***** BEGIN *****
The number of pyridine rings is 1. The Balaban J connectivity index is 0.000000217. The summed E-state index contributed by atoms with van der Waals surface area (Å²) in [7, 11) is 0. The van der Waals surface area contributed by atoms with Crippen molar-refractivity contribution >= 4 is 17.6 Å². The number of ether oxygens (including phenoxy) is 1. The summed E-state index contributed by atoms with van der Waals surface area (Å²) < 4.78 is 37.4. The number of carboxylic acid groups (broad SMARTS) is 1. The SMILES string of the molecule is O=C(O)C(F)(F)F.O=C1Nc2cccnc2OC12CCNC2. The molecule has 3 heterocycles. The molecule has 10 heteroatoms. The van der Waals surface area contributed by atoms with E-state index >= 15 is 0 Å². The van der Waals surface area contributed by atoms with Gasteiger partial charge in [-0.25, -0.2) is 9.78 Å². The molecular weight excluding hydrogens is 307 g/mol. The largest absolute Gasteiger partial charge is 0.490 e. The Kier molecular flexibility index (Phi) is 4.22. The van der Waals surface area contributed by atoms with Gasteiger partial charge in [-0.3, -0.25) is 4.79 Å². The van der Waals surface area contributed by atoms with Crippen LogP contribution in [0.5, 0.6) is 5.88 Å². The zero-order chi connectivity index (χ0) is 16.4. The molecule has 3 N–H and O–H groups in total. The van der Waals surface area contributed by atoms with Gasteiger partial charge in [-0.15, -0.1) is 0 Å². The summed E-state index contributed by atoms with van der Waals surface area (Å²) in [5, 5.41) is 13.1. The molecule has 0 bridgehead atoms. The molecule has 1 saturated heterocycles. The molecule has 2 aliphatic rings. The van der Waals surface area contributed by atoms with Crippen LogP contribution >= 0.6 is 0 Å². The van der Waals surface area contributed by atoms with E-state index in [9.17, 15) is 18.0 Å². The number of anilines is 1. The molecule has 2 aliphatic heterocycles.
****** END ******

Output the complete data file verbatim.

The number of pyridine rings is 1. The Balaban J connectivity index is 0.000000217. The summed E-state index contributed by atoms with van der Waals surface area (Å²) in [7, 11) is 0. The van der Waals surface area contributed by atoms with Crippen molar-refractivity contribution >= 4 is 17.6 Å². The number of ether oxygens (including phenoxy) is 1. The summed E-state index contributed by atoms with van der Waals surface area (Å²) < 4.78 is 37.4. The number of carboxylic acid groups (broad SMARTS) is 1. The SMILES string of the molecule is O=C(O)C(F)(F)F.O=C1Nc2cccnc2OC12CCNC2. The molecule has 3 heterocycles. The molecule has 10 heteroatoms. The van der Waals surface area contributed by atoms with E-state index >= 15 is 0 Å². The van der Waals surface area contributed by atoms with Gasteiger partial charge in [-0.25, -0.2) is 9.78 Å². The molecular weight excluding hydrogens is 307 g/mol. The largest absolute Gasteiger partial charge is 0.490 e. The Kier molecular flexibility index (Phi) is 4.22. The van der Waals surface area contributed by atoms with Gasteiger partial charge in [-0.3, -0.25) is 4.79 Å². The van der Waals surface area contributed by atoms with Crippen LogP contribution in [0.5, 0.6) is 5.88 Å². The zero-order chi connectivity index (χ0) is 16.4. The molecule has 3 N–H and O–H groups in total. The van der Waals surface area contributed by atoms with Gasteiger partial charge in [-0.15, -0.1) is 0 Å². The summed E-state index contributed by atoms with van der Waals surface area (Å²) in [5, 5.41) is 13.1. The molecule has 0 bridgehead atoms. The molecule has 1 saturated heterocycles. The molecule has 2 aliphatic rings. The van der Waals surface area contributed by atoms with Crippen LogP contribution >= 0.6 is 0 Å². The van der Waals surface area contributed by atoms with E-state index in [9.17, 15) is 18.0 Å². The number of anilines is 1. The molecule has 2 aliphatic heterocycles.